Put a pod in your mouth (gets you some of the salt), bite and suck carefully and the seeds inside pop right out into your mouth. Discard the pods in a separate bowl.

You will have trouble stopping eating them. They are said to be a perfect protein by most sushi chefs I have asked.

I love them. Great snack and a hit at any party.

babetoo 05-14-2008 06:22 PM

Quote:

Originally Posted by PanchoHambre (Post 565120)
they have a different taste and texture than snow peas they are firmer and nuttier. They can be snacked on sort of like peanuts

You may also be able to find bags of them pre shelled and frozen (especially if you have an asian market in your area) I throw them into asian noodle and rice dishes sometimes to add protien.

They have a distinctive texture that many may not like at first.... my brother used some expletives to describe them when his GF threw them into a dish.

i have used the shelled frozen ones a lot. course stir fries . but i do use in almost any dish that calls for peas. they taste very good and are more sturdy in soups, stews , etc.

babe

urmaniac13 05-14-2008 06:29 PM

They can be enjoyed at their best prepared as Kitchenelf described, and I confirm it is addictive, before you know you will have a mountain of empty pods in front of you... it is great as a "tapa" while you enjoy a nice big cold one on a hot summer evening.

larry_stewart 05-14-2008 06:55 PM

thanks for reminding me, I have a bag in the freezer. Gonna go cook them up right now. I did grow plenty last year, dropped them in a ziplock pod and all, then in the freezer. lasted me a few months before i had to start buying them again

QSis 05-15-2008 07:30 AM

Quote:

Originally Posted by larry_stewart (Post 606591)
thanks for reminding me, I have a bag in the freezer. Gonna go cook them up right now. I did grow plenty last year, dropped them in a ziplock pod and all, then in the freezer. lasted me a few months before i had to start buying them again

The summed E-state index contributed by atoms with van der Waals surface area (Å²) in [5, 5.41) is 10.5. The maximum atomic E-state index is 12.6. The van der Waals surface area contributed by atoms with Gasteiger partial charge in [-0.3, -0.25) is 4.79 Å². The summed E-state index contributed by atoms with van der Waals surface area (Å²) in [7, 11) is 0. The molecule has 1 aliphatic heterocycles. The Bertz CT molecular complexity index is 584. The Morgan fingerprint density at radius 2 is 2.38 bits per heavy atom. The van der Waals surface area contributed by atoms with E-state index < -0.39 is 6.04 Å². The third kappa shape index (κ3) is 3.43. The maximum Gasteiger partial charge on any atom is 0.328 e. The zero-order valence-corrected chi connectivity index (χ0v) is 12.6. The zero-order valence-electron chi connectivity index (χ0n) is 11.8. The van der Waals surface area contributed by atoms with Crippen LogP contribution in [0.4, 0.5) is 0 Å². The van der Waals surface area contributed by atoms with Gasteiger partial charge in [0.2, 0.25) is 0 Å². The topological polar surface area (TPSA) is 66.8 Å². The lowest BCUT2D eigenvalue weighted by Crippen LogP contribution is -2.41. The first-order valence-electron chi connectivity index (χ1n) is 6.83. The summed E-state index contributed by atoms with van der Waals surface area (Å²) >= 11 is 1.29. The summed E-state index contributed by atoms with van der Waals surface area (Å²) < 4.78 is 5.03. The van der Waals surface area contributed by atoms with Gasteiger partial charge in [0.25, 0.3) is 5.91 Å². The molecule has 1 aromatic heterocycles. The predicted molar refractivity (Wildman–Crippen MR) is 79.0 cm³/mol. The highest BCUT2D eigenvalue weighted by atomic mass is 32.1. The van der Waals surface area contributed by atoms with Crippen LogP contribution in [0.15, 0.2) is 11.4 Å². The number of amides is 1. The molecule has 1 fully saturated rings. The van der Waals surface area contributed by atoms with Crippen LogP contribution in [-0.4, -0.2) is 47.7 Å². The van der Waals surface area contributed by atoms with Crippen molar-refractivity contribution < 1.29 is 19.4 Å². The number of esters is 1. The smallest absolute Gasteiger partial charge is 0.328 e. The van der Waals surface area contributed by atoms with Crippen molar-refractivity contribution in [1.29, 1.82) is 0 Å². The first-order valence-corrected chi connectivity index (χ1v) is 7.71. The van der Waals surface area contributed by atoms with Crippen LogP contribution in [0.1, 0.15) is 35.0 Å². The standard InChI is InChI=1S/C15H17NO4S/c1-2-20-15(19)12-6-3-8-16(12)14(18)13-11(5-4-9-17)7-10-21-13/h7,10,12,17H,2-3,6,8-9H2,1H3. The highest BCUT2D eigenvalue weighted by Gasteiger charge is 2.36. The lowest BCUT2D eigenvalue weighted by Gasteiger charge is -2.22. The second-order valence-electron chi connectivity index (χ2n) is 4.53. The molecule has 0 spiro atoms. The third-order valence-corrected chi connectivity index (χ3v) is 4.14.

You grew it, Larry? Cool! Did it need a lot of room?

I'm going to look for seeds!

Lee

Loprraine 05-15-2008 08:10 AM

I grew them last year. I thought they would be like pole beans, but they were more of a short bush. I got more seeds, so will be planting them this weekend.

Jeff G. 05-15-2008 10:15 AM

These are just green soy beans..

Heck, this summer I will literally have tons of them outside my back door.. It's the Bean year for the field. Last year was corn.

mbasiszta 05-15-2008 10:40 AM

Quote:

Originally Posted by QSis (Post 606728)
You grew it, Larry? Cool! Did it need a lot of room?
I'm going to look for seeds! Lee

They are very easy to grow and are very prolific. They pop us in just a very few days. They are a hursute (sp?) little bean. Just save a few and and after you dry them out in the sun, bury about 2 inches deep and 'voila', more fresh plants and bean.

QSis 05-15-2008 12:32 PM

How exciting! I'm going to try growing them in a pot or two!

I have frozen ones - do you think the freezing wrecks the chance of their germinating?

In other words, should I send for seeds instead?

Lee

QSis 06-08-2008 08:21 PM

Finally got around to cooking my frozen edamame (in pods) tonight. Boiled them, drained, salted the pods and popped the soy beans in my mouth by biting on the pods (to get some salt).

Deliicious, and as addicting as you all said!

Similar experience to boiled peanuts, which I also love.

These things are keepers!

Thanks, all!

Lee